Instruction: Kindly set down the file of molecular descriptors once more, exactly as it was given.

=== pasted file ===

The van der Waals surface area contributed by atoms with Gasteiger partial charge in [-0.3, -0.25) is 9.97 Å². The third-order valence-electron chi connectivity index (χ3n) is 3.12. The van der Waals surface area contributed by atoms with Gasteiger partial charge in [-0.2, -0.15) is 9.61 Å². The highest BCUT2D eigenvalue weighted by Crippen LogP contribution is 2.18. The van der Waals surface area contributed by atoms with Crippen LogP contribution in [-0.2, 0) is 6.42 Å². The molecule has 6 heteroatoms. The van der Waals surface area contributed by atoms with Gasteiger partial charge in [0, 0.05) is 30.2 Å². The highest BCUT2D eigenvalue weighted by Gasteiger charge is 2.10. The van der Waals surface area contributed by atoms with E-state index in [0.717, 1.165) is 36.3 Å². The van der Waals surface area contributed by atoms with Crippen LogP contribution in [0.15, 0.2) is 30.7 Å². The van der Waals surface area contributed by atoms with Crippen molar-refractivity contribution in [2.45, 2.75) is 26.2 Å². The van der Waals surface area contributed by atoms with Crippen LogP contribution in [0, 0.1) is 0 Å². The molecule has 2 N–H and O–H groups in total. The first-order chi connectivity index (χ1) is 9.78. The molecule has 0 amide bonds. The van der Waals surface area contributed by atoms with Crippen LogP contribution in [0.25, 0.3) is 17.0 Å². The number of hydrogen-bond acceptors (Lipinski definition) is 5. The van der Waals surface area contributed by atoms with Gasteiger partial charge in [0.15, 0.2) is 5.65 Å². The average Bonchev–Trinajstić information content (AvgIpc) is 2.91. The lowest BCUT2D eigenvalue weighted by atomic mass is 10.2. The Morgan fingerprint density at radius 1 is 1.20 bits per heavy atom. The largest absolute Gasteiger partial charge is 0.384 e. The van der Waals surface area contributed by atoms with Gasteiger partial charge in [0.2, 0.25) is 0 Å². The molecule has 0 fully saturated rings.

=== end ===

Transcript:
The van der Waals surface area contributed by atoms with Gasteiger partial charge in [-0.3, -0.25) is 9.97 Å². The third-order valence-electron chi connectivity index (χ3n) is 3.12. The van der Waals surface area contributed by atoms with Gasteiger partial charge in [-0.2, -0.15) is 9.61 Å². The highest BCUT2D eigenvalue weighted by Crippen LogP contribution is 2.18. The van der Waals surface area contributed by atoms with Crippen LogP contribution in [-0.2, 0) is 6.42 Å². The molecule has 6 heteroatoms. The van der Waals surface area contributed by atoms with Gasteiger partial charge in [0, 0.05) is 30.2 Å². The highest BCUT2D eigenvalue weighted by Gasteiger charge is 2.10. The van der Waals surface area contributed by atoms with E-state index in [0.717, 1.165) is 36.3 Å². The van der Waals surface area contributed by atoms with Crippen LogP contribution in [0.15, 0.2) is 30.7 Å². The van der Waals surface area contributed by atoms with Crippen molar-refractivity contribution in [2.45, 2.75) is 26.2 Å². The van der Waals surface area contributed by atoms with Crippen LogP contribution in [0, 0.1) is 0 Å². The molecule has 2 N–H and O–H groups in total. The first-order chi connectivity index (χ1) is 9.78. The molecule has 0 amide bonds. The van der Waals surface area contributed by atoms with Crippen LogP contribution in [0.25, 0.3) is 17.0 Å². The number of hydrogen-bond acceptors (Lipinski definition) is 5. The van der Waals surface area contributed by atoms with Gasteiger partial charge in [0.15, 0.2) is 5.65 Å². The average Bonchev–Trinajstić information content (AvgIpc) is 2.91. The lowest BCUT2D eigenvalue weighted by atomic mass is 10.2. The Morgan fingerprint density at radius 1 is 1.20 bits per heavy atom. The largest absolute Gasteiger partial charge is 0.384 e. The van der Waals surface area contributed by atoms with Gasteiger partial charge in [0.2, 0.25) is 0 Å². The molecule has 0 fully saturated rings.